In some applications it may be found useful to adhere the soft plastic film to the inboard surface of the coverplate. After autoclaving, the coverplate is removed and the coating remains adherred to the coverplate. The coverplate may be discarded, or the coating maybe removed and the coverplate reused.
The use of a continuous coating process to provide a soft plastic film provides certain advantages over applying a preformed film. Application of the coating does not require pressure which may damage the surface of the abrasion resistant polymeric film. In addition, the coating is applied as a solution and will surround any particulate contamination at the time of application. Using a coating also facilitates use of a one-pass coating process whereby an abrasion resistant coating material may be first applied to and dried on the surface of the polymeric film and immediately followed by application of the pre-mask coating.
Various known adhesion control materials and techniques may be used to modify the adhesion characteristics of the pre-mask film with respect to the abrasion resistant polymeric film and to the coverplate. For example, a release agent may be applied to the inboard surface of the coverplate so that the pre-mask film remains on the surface of the laminate upon removal of the coverplate.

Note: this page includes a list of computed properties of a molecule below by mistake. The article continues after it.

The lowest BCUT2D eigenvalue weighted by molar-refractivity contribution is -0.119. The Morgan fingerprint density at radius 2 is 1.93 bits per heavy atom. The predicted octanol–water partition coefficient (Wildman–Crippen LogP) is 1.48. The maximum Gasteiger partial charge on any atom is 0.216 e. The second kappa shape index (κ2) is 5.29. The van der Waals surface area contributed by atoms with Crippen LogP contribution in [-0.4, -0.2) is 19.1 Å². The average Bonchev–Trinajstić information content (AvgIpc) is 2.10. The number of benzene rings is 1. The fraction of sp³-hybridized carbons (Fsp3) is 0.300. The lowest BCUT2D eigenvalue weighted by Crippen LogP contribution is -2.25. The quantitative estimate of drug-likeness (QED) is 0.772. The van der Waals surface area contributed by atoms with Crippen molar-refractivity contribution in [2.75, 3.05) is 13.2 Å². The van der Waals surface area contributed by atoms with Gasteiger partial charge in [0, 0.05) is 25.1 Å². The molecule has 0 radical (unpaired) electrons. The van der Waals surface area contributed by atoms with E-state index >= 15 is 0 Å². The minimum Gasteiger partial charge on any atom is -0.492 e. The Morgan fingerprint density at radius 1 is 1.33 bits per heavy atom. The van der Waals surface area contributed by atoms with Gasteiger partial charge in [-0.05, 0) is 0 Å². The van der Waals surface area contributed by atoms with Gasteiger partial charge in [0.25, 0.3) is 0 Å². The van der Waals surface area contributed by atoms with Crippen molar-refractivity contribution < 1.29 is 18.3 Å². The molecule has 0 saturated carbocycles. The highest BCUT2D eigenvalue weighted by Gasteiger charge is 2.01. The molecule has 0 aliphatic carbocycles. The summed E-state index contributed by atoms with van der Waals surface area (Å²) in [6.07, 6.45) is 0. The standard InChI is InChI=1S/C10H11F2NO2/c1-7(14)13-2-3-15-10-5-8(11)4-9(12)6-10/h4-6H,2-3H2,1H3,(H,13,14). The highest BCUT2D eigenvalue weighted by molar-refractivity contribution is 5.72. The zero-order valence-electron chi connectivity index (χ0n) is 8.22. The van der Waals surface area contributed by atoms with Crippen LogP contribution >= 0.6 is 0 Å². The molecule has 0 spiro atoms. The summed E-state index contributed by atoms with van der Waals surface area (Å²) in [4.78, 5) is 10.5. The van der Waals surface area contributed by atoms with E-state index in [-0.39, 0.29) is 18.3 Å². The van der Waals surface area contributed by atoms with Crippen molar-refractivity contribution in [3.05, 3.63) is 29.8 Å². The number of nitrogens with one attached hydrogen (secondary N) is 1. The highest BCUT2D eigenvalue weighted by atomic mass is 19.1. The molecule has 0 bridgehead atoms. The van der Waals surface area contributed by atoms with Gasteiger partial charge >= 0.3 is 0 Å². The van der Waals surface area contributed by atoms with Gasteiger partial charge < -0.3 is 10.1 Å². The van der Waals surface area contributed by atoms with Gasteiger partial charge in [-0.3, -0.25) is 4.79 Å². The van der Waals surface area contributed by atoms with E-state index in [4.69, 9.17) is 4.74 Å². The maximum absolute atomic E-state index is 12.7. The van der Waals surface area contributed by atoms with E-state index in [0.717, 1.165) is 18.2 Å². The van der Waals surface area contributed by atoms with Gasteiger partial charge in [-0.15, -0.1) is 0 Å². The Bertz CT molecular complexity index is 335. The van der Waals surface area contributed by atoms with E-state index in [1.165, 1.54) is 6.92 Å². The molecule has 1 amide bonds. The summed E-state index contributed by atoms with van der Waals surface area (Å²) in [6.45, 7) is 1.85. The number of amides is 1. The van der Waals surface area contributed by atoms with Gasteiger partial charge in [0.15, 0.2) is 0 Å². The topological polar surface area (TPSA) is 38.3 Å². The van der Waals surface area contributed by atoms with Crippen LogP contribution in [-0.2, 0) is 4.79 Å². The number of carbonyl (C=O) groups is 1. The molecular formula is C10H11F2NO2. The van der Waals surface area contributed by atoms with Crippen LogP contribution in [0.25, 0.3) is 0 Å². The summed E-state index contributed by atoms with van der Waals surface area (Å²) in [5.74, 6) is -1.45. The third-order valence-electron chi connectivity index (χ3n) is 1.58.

The invention is further illustrated by the following examples.
A 1.15 mil (29.2 micrometer) film of low density polyethylene and a 7 mil (177.8 micrometer) polyethylene terephthalate film having an abrasion resistant coating thereon of the type described in U.S. Pat. No. 4,177,315 were combined by advancing the films through a nip formed between a drum heated to 115°-120° C. and a soft press roll at a nip pressure of about 40-50 pounds per linear inch (7.0 to 8.76 kilonewtons per meter). The polyethylene film contacted the abrasion resistant coating on the polyethylene terephthalate film, while the uncoated side of the polyethylene terephthalate film contacted the hot drum. The operation was carried out with continuous rolls of film at a speed of 20 feet per minute (6 meters per minute). The laminate formed had sufficient adhesion, about 50 grams per inch, (19.3 Newtons per meter) to permit further processing without spontaneous separation.